More of the same from Maroon 5
Kevin Noonan | Tuesday, September 28, 2010
Not quite rock, a little more than pop and at times drifting towards funk, Maroon 5 has refused to be pinned into a single genre since its inception. And at the same time, one of the consistent criticisms against the band is that all of its songs sound the same. The group’s newest studio album, “Hands All Over,” is no different.
Although lead singer Adam Levine and company try very hard to move their band more distinctively toward the rock genre, the experiment is, for the most part, unsuccessful. Both lyrically and musically, “Hands All Over” is quite similar to the band’s two previous albums.
That’s not to say the album as a whole is unsuccessful. The hooks are catchy without sounding forced, the music is smoothly produced and the lyrics are expressive. Levine’s alternations in delivery between bursting swagger and shaky self-consciousness are skillful and fit well with the different tones and lyrics of each individual song.
The band’s experiment in “Hands All Over” to try and shift their sound is a strategy it had tried on its second album, “It Won’t Be Soon Before Long.” On its debut studio album, “Songs About Jane,” the band worked with Matt Wallace, who has produced albums for Train, Third Eye Blind and O.A.R. For its second album, the band shook things up and turned to Mike Elizondo as producer, who is best known for his work with artists such as Eminen, Jay-Z, Dr. Dre and 50 Cent.
With the lack of success in creating a new sound on that album, the band once again turned to a producer with a radically different skill set than it had seen before: Robert “Mutt” Lange. His producer credits include work with AC/DC and Def Leppard. While the album clearly shows Lange to be a skilled producer in terms of the overall delivery of the music, “Hands All Over” contains no traces of AC/DC.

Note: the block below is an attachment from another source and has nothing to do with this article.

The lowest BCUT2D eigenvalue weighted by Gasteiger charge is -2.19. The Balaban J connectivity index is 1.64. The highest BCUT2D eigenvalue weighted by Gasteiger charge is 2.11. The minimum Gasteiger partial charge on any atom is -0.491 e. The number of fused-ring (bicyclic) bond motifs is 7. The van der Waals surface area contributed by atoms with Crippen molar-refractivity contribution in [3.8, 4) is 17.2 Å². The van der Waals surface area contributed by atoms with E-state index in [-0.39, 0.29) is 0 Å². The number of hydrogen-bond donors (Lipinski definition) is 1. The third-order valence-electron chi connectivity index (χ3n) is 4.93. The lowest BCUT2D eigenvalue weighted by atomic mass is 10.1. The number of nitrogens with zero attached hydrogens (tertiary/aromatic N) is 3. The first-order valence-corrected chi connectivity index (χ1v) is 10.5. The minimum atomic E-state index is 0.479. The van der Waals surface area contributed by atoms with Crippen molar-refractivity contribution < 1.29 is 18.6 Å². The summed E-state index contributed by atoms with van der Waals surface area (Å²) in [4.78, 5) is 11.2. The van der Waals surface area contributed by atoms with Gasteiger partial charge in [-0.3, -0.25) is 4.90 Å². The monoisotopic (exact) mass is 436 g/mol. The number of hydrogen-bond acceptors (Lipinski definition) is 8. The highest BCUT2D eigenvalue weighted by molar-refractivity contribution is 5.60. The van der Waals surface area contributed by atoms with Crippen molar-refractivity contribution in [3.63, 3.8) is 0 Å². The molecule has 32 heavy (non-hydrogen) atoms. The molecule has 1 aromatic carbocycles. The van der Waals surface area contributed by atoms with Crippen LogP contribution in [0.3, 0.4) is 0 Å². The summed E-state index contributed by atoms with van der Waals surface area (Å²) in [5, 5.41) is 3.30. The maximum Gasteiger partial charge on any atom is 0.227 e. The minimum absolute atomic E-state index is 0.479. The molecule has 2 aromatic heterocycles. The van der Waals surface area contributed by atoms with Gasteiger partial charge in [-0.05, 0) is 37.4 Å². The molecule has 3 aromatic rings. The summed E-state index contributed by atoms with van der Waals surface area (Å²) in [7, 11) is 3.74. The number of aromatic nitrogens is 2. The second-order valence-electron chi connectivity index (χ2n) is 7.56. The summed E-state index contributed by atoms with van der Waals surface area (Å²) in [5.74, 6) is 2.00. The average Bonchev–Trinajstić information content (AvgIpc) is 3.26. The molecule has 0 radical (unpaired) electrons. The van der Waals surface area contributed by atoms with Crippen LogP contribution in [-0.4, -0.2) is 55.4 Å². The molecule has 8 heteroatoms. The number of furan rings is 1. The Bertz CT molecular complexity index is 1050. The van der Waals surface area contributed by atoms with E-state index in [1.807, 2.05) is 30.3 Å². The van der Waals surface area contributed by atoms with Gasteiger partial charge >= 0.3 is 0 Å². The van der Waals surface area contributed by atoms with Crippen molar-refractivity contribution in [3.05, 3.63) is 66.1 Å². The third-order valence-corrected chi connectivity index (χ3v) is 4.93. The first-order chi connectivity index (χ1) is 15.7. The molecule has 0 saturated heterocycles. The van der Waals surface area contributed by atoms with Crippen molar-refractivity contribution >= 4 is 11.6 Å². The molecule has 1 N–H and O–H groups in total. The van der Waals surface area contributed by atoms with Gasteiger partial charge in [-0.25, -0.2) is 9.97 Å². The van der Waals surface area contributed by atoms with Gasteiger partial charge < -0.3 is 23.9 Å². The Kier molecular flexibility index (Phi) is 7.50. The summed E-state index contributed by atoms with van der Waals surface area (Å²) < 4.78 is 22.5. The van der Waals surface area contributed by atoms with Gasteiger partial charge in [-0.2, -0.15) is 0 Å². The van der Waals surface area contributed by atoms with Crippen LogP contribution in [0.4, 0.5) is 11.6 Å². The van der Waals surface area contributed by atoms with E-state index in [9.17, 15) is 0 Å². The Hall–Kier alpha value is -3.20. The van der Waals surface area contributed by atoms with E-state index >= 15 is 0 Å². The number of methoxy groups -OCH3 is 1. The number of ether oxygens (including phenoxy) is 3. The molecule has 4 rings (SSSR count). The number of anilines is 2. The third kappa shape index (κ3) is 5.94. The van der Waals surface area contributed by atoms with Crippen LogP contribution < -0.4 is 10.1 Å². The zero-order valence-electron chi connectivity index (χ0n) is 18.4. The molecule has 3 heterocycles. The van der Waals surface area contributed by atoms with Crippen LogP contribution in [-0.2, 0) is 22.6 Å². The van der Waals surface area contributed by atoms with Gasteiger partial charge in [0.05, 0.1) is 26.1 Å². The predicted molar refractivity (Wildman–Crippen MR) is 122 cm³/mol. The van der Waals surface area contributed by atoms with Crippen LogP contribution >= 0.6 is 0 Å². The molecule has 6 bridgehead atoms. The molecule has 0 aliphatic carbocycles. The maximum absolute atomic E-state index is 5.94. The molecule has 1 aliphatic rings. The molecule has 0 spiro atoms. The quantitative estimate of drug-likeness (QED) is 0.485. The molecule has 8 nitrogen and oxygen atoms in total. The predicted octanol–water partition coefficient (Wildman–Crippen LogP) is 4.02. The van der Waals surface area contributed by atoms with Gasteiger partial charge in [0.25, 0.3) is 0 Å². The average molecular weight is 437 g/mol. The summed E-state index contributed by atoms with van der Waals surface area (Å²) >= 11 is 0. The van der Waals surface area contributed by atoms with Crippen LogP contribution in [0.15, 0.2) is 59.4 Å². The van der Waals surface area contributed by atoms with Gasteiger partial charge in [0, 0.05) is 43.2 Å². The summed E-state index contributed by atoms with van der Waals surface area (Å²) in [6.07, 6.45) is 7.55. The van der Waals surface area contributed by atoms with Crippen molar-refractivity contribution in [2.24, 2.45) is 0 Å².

“That’s all [Lange] is, is big. He goes for huge and international and it was such a refreshing thing to working with someone who really felt we still had something to prove,” Levine said in an interview with MTV.
But the band still knows its sound.
“It sounds like … Maroon 5. What you’re thinking of is what it is,” Levine said in the interview.
As with previous albums, “Hands All Over” is laden with songs that are destined for serious radio time. The first single from the album, “Misery,” reached 17 on the U.S. Billboard Hot 100 chart. The album’s second single, “Give a Little More,” conceived in the same vein as previous hits such as “This Love” and “Wake Up Call,” can expect similar results in the coming weeks.
The band will most likely see its greatest chart success and teenage girl approval from a single that has yet to be released, the country cross-over with Lady Antebellum entitled “Out of Goodbyes.” Of all the songs on the album, this one most successfully brings a new feel to the band. It maintains the broken love tone so common to Maroon 5’s repertoire, but by collaborating with country music great Lady Antebellum, the band delivers a unique, surefire hit.
Maroon 5 once again proves to be consistently above average, and does so without providing the music world any shocking revelations. They continue to be Backstreet Boys for grown-ups. Fans of previous albums will be fans of “Hands All Over,” but Maroon 5 won’t be reaching very many new audiences.